France

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Snapshot,
Jonathan Laurence

Although the absolutism of French republican ideals has inspired democracies worldwide for centuries, it has only been France's gradual adjustment of those ideals to social and demographic realities—first to its Jewish population and in the future, perhaps, to the Muslim community or to the right—that afforded the country lasting political stability.

Snapshot,
Robin Simcox

Recent history has shown that there will always be a new jihadist cause. If it is not France’s involvement in Libya in 2011, then it is its invasion of Mali in January 2013; if it is not foreign policy, it is domestic; if it is not banning head scarves in public, it is drawing insulting cartoons. That is why, even as governments look to the recent attacks for lessons, they cannot allow them to dictate policies.

Snapshot,
Jytte Klausen

The death toll makes this week’s attack the most significant on French soil since the Nazi occupation—a huge milestone in al Qaeda’s campaign against the West.

Snapshot,
Arthur Goldhammer

Nicolas Sarkozy has just been elected head of UMP, the party he led before becoming president. Sarkozy hopes that the victory will give him a leg up in the battle to become France’s next president in 2017.

Snapshot,
Rory Miller

Tomorrow, the French National Assembly is set to vote on a resolution recognizing a Palestinian state. Although the act would be nonbinding, the vote is a referendum on whether France can follow through on its claim as the West's truest champion of the Palestinian cause.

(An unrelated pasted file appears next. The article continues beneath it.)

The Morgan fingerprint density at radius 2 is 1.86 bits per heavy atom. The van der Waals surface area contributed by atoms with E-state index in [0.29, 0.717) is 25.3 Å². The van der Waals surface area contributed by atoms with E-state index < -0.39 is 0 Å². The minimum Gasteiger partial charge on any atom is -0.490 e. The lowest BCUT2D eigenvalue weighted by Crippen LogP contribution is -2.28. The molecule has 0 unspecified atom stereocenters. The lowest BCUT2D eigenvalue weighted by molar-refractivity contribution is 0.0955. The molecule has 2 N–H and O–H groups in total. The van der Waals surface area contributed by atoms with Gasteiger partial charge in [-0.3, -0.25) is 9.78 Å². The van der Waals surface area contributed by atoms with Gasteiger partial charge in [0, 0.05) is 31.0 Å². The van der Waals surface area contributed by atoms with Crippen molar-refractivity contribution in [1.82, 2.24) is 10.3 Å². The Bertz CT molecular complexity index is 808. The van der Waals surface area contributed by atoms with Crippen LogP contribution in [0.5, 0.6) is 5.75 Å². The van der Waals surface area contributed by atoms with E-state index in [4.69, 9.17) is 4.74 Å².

Snapshot,
Michael Moran

France plans to sell Russia two helicopter carriers this year, giving the Russian navy something it currently lacks: the ability to carry out swift seaborne invasions on its neighbors. If Washington wants to sink the sale, it should should buy the ships itself.

Video,
Justin Vogt and Thomas Piketty

Justin Vogt, deputy managing editor of Foreign Affairs, sits down with Thomas Piketty, professor at the Paris School of Economics and the author of Capital in the Twenty-first Century.

Snapshot,
Brendan Simms

Margaret Thatcher re-established the United Kingdom as a major force on the international scene. But she failed to see that the best hope for Europe's future was integration.

Review Essay, Mar/Apr 2013
Brendan Simms

Foreign policy realists have long found inspiration in the ideas of Lord Castlereagh, who served as British foreign secretary during and after the Napoleonic Wars. A new biography of the statesman presents him as more ideological than is traditionally assumed, and suggests that his example is more relevant than ever -- and might even hold the key to solving Europe's ongoing crisis.

Snapshot,
Etienne de Durand

France's intervention in Mali has so far succeeded, but expelling Islamist militants was the easy part. Now Paris must turn its tactical achievements into a lasting victory -- which will require a light but enduring presence in the country.

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